In this article, I examined the medical policy of the early Joseon period. The most important issue in the medical field shortly after the founding of Joseon was who would be responsible for medical practice, such as the establishment and implementation of medical policy, medical learning, and patient treatment.
The founding forces of Joseon, who witnessed the problems of medical care at the end of Goryeo, educated the young people of the Yangin (良人) class and instated the current literary officials into medical affairs. Subsequently, under the reign of King Sejong (世宗), the medical learning officer program (醫書習讀官) was conducted. The program was a system for training medical professionals by intensively educating the young people of the ruling class. This position to train medical professionals at the national level can be called a well-informed Confucianist theory (通儒論). The position of this theory that Confucian scholars should be fluent in all fields is also seen in the Chilhak (七 學, seven schools) under the reign of King Sejo (世祖).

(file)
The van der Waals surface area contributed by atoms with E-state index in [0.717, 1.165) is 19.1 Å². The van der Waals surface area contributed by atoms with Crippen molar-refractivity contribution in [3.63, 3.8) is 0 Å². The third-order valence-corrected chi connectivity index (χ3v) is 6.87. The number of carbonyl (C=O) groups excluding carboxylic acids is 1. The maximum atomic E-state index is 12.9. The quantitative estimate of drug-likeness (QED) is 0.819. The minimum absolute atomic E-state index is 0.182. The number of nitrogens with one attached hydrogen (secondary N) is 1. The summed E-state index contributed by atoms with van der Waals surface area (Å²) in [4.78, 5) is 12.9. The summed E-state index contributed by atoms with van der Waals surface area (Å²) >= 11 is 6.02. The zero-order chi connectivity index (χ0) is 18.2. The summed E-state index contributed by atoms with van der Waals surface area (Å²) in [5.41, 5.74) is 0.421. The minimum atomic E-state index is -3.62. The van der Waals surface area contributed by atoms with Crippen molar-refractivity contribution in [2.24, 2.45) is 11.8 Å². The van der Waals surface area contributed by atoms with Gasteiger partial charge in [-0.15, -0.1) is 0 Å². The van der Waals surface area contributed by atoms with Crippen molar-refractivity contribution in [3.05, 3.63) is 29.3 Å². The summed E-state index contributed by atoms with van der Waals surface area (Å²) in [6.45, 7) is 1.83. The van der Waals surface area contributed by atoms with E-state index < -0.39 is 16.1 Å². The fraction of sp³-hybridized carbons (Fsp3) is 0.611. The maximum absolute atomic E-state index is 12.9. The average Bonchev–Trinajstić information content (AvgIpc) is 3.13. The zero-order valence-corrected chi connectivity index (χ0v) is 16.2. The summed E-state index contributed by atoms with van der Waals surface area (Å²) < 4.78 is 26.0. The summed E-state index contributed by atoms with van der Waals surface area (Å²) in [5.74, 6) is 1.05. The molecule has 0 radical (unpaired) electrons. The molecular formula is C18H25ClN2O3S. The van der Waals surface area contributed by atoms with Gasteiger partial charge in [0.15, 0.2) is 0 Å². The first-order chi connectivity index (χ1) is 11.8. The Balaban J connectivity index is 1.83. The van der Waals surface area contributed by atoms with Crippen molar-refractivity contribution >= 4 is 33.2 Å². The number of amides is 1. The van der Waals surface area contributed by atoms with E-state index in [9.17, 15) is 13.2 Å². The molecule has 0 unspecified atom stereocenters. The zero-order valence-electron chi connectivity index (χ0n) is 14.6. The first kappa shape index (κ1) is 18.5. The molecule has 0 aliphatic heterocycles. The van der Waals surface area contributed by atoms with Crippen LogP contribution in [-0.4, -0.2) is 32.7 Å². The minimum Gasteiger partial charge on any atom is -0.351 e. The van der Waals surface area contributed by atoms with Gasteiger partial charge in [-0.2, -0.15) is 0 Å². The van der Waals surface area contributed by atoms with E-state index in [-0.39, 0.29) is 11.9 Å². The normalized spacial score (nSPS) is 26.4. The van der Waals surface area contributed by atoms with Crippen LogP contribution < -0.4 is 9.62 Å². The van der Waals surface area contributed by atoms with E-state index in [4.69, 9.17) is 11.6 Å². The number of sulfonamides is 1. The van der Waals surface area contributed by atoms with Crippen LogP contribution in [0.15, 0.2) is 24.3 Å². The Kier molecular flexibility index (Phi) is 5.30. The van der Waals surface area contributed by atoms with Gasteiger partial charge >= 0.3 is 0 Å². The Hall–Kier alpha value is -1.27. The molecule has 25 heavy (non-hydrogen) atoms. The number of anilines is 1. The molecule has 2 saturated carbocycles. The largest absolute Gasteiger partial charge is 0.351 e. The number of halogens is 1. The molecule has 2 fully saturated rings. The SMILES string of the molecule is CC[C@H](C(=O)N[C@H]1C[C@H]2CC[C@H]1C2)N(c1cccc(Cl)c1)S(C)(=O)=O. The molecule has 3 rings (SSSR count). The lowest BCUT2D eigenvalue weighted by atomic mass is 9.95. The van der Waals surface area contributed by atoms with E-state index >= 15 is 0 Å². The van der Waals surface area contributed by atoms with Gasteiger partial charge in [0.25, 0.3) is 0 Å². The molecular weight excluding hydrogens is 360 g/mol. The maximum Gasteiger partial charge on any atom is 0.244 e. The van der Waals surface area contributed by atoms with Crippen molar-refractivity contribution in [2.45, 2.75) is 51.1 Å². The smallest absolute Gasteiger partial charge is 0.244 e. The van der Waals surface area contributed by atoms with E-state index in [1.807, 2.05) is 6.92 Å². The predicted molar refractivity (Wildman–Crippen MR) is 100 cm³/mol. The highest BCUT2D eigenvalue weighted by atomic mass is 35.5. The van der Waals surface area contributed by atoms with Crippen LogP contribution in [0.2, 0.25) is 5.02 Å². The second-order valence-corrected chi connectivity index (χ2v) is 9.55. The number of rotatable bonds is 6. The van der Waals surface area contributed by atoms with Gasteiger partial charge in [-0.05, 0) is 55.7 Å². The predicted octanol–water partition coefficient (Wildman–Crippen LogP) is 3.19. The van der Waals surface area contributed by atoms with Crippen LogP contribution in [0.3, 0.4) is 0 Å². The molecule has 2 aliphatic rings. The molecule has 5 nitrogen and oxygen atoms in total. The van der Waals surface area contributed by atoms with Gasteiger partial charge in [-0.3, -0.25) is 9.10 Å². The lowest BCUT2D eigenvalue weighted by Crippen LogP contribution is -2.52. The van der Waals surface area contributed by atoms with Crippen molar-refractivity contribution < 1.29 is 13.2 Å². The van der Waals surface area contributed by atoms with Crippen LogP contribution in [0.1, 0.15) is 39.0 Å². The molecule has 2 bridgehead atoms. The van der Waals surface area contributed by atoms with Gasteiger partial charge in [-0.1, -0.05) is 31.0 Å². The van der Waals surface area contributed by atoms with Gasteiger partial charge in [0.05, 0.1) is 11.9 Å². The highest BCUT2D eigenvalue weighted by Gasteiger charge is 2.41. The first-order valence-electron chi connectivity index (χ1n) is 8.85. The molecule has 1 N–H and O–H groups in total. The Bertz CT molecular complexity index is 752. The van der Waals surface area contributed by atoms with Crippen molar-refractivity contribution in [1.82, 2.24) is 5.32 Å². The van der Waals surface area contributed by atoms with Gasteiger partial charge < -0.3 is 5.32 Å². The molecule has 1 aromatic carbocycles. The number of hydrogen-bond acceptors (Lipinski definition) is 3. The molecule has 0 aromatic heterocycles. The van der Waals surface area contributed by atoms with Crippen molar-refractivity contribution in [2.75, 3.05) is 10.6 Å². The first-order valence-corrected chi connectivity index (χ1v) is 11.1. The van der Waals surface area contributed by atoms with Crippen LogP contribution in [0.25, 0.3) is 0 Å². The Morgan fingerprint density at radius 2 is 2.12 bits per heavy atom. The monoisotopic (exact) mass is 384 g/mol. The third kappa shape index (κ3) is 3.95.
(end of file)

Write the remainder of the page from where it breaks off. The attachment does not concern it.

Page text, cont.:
The well-informed Confucianist theory was strongly opposed by the Yangban(兩班) class, including current officials who promoted the discrimination theory (職分論). They argued that everyone has a fixed position, and that the medical bureau was the position that professional medical personnel were in charge of.
These two positions were challenged throughout the 15th century until a compromise was reached. The compromise was that the ruling class would be in charge of the supervision of the medical bureau and a part of the medical education, while professional medical personnel would be in charge of the practice of medical care such as patient treatment, medical book compilation, and medical profession.